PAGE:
I always looked forward to his articles in the the London Review. In one of the Guardian links he is characterized as being "equally at home with Shakespeare, Donne, Wallace Stevens and the nouveau roman" and he says:
... one of the great benefits of seriously reading English is you're forced to read a lot of other things. You may not have a very deep acquaintance with Hegel but you need to know something about Hegel. Or Hobbes, or Aristotle, or Roland Barthes. We're all smatterers in a way, I suppose. But a certain amount of civilisation depends on intelligent smattering
One of his last reviews was called "Too Good and Too Silly" on the Cambridge Edition of Jane Austen:
It is said that among the television audience there were some who saw Darcy’s emergence from his pond – an event Austen omitted from her narrative – as the high point of the book.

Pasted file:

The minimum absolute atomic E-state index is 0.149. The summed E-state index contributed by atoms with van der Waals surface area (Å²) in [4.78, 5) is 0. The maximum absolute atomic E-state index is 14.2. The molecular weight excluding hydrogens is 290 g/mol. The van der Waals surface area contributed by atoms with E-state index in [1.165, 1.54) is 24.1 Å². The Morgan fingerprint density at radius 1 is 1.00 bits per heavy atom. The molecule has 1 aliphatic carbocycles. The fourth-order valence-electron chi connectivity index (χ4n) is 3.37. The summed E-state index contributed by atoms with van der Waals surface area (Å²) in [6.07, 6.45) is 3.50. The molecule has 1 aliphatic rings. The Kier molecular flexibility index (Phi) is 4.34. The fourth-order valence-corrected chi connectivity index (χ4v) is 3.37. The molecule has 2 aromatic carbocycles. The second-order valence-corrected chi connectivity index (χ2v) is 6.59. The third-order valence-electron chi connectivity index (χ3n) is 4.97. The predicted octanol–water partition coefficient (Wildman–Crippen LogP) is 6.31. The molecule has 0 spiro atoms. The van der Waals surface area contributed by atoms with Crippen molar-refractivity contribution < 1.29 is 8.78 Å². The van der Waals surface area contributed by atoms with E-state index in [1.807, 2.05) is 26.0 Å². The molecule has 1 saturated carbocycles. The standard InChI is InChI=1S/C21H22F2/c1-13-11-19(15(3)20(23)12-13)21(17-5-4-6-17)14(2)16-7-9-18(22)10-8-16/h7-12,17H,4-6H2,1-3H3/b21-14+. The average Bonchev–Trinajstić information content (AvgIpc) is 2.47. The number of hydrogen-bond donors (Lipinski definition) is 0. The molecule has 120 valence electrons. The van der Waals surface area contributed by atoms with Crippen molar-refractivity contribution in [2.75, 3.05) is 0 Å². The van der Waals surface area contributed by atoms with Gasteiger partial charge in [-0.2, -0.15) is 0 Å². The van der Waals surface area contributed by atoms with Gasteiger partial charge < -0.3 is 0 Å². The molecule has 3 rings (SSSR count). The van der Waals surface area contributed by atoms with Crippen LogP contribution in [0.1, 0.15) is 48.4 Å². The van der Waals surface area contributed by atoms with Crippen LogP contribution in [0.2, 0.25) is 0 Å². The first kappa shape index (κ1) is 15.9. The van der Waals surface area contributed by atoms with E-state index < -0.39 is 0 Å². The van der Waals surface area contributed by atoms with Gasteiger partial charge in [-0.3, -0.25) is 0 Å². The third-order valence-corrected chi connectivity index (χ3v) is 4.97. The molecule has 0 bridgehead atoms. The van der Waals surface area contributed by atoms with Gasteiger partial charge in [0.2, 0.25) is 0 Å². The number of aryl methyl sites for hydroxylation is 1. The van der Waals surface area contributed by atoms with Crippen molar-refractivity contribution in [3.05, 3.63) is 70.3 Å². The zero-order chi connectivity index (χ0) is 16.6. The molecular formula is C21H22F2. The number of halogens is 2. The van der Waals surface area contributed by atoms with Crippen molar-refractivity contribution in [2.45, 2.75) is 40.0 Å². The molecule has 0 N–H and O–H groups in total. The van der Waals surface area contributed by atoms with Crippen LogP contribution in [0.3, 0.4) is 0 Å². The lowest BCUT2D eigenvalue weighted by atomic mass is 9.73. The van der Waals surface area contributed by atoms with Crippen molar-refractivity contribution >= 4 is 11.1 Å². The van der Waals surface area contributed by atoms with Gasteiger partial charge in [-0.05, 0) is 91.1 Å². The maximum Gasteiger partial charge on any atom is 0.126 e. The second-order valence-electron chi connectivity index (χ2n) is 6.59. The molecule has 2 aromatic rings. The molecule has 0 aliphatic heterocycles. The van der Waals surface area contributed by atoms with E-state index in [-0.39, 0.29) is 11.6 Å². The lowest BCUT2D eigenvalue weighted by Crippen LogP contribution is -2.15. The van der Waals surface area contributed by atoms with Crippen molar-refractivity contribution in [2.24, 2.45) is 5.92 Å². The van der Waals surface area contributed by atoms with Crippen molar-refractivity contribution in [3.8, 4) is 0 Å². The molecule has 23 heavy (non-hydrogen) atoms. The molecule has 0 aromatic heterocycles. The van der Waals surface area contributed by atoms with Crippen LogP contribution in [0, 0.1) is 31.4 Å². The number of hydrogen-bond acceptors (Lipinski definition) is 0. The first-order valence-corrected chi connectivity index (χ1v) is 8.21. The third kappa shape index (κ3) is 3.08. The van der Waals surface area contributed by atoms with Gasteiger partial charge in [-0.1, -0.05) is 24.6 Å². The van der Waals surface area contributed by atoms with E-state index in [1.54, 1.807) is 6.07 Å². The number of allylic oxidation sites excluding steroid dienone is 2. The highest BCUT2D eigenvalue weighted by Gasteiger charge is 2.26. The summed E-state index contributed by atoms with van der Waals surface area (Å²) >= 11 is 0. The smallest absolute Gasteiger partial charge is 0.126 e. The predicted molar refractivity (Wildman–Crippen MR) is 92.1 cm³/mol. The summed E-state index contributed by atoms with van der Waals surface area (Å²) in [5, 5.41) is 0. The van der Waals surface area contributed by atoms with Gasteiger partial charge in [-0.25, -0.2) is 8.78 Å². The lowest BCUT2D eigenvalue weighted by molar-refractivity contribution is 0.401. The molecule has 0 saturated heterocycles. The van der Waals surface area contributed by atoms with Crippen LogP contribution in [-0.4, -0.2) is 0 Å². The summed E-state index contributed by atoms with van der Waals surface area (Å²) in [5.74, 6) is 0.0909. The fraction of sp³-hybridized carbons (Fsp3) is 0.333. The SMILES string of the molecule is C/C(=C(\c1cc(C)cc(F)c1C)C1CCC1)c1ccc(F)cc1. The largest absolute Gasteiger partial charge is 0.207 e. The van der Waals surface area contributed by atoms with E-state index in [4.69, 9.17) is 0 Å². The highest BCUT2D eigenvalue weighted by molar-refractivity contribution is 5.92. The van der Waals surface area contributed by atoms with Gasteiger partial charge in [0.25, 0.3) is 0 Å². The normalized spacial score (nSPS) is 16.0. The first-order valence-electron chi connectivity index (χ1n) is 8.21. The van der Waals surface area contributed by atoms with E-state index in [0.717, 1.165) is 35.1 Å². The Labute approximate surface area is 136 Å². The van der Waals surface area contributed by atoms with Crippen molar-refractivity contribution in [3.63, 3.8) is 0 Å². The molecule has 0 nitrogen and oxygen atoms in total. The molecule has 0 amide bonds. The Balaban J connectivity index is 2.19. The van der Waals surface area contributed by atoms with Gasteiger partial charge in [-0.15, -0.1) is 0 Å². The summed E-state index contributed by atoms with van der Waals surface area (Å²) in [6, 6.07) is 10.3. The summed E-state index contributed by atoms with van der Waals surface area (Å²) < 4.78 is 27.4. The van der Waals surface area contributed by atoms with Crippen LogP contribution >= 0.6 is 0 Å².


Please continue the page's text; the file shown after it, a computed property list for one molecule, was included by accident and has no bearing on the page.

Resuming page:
My mother used to say of people who prattled ceaselessly – the Miss Bates type – that they talked ‘like a ha’penny book’, and in Sense and Sensibility people talk so bookishly that they deserve to have it said of them that they talk like three-decker novels. This habit Austen had given up by the time of Pride and Prejudice, also thought to have started life as an epistolary novel. The opening pages of Pride and Prejudice are full of brisk and amusing chat...